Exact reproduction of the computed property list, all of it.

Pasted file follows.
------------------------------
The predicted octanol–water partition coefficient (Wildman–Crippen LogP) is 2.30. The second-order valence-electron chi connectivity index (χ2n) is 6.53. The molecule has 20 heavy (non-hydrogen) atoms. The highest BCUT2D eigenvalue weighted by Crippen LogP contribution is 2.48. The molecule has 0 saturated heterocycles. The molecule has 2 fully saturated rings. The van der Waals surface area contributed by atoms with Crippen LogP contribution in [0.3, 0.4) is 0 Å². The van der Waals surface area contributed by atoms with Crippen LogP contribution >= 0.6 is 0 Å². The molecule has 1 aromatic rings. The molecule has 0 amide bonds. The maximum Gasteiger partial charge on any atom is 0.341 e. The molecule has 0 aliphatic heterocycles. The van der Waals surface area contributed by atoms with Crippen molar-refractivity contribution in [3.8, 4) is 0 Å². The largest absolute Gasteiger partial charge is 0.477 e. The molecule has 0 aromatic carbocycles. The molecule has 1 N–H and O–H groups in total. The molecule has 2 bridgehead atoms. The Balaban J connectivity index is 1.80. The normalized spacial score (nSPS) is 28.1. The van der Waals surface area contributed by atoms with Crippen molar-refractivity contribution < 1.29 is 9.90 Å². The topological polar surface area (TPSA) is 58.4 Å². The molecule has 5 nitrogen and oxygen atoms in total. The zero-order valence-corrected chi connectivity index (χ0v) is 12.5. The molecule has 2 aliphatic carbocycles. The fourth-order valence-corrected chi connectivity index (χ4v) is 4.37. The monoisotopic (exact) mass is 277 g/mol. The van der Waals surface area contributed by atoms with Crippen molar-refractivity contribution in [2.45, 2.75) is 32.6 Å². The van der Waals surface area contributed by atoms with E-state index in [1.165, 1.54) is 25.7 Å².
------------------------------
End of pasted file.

The predicted octanol–water partition coefficient (Wildman–Crippen LogP) is 2.30. The second-order valence-electron chi connectivity index (χ2n) is 6.53. The molecule has 20 heavy (non-hydrogen) atoms. The highest BCUT2D eigenvalue weighted by Crippen LogP contribution is 2.48. The molecule has 0 saturated heterocycles. The molecule has 2 fully saturated rings. The van der Waals surface area contributed by atoms with Crippen LogP contribution in [0.3, 0.4) is 0 Å². The van der Waals surface area contributed by atoms with Crippen LogP contribution >= 0.6 is 0 Å². The molecule has 1 aromatic rings. The molecule has 0 amide bonds. The maximum Gasteiger partial charge on any atom is 0.341 e. The molecule has 0 aliphatic heterocycles. The van der Waals surface area contributed by atoms with Crippen molar-refractivity contribution in [3.8, 4) is 0 Å². The largest absolute Gasteiger partial charge is 0.477 e. The molecule has 0 aromatic carbocycles. The molecule has 1 N–H and O–H groups in total. The molecule has 2 bridgehead atoms. The Balaban J connectivity index is 1.80. The normalized spacial score (nSPS) is 28.1. The van der Waals surface area contributed by atoms with Crippen molar-refractivity contribution < 1.29 is 9.90 Å². The topological polar surface area (TPSA) is 58.4 Å². The molecule has 5 nitrogen and oxygen atoms in total. The zero-order valence-corrected chi connectivity index (χ0v) is 12.5. The molecule has 2 aliphatic carbocycles. The fourth-order valence-corrected chi connectivity index (χ4v) is 4.37. The monoisotopic (exact) mass is 277 g/mol. The van der Waals surface area contributed by atoms with Crippen molar-refractivity contribution in [2.45, 2.75) is 32.6 Å². The van der Waals surface area contributed by atoms with E-state index in [1.165, 1.54) is 25.7 Å².